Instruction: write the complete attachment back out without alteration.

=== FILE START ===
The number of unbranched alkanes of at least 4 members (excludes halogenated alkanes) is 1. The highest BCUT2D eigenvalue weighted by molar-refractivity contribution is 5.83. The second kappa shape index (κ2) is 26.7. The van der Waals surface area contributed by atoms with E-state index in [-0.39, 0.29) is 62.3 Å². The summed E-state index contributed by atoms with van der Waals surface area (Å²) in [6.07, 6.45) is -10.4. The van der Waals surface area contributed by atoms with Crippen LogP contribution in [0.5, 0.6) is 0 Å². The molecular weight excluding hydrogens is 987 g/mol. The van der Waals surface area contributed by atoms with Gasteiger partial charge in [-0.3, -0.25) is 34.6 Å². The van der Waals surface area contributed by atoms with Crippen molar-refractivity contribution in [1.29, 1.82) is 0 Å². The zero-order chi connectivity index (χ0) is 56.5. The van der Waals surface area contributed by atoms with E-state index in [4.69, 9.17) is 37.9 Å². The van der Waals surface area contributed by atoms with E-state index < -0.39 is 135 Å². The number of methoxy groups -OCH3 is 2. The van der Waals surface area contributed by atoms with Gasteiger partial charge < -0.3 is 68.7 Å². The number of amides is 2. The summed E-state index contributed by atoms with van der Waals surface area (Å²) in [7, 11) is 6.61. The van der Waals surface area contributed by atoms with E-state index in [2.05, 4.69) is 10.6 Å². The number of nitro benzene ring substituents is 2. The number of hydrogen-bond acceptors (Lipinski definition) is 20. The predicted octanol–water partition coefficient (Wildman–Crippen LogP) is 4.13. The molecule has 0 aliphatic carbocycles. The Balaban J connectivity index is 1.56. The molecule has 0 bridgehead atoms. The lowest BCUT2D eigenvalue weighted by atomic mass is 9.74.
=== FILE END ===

The number of unbranched alkanes of at least 4 members (excludes halogenated alkanes) is 1. The highest BCUT2D eigenvalue weighted by molar-refractivity contribution is 5.83. The second kappa shape index (κ2) is 26.7. The van der Waals surface area contributed by atoms with E-state index in [-0.39, 0.29) is 62.3 Å². The summed E-state index contributed by atoms with van der Waals surface area (Å²) in [6.07, 6.45) is -10.4. The van der Waals surface area contributed by atoms with Crippen LogP contribution in [0.5, 0.6) is 0 Å². The molecular weight excluding hydrogens is 987 g/mol. The van der Waals surface area contributed by atoms with Gasteiger partial charge in [-0.3, -0.25) is 34.6 Å². The van der Waals surface area contributed by atoms with Crippen molar-refractivity contribution in [1.29, 1.82) is 0 Å². The zero-order chi connectivity index (χ0) is 56.5. The van der Waals surface area contributed by atoms with E-state index in [4.69, 9.17) is 37.9 Å². The van der Waals surface area contributed by atoms with E-state index < -0.39 is 135 Å². The number of methoxy groups -OCH3 is 2. The van der Waals surface area contributed by atoms with Gasteiger partial charge < -0.3 is 68.7 Å². The number of amides is 2. The summed E-state index contributed by atoms with van der Waals surface area (Å²) in [7, 11) is 6.61. The van der Waals surface area contributed by atoms with E-state index in [2.05, 4.69) is 10.6 Å². The number of nitro benzene ring substituents is 2. The number of hydrogen-bond acceptors (Lipinski definition) is 20. The predicted octanol–water partition coefficient (Wildman–Crippen LogP) is 4.13. The molecule has 0 aliphatic carbocycles. The Balaban J connectivity index is 1.56. The molecule has 0 bridgehead atoms. The lowest BCUT2D eigenvalue weighted by atomic mass is 9.74.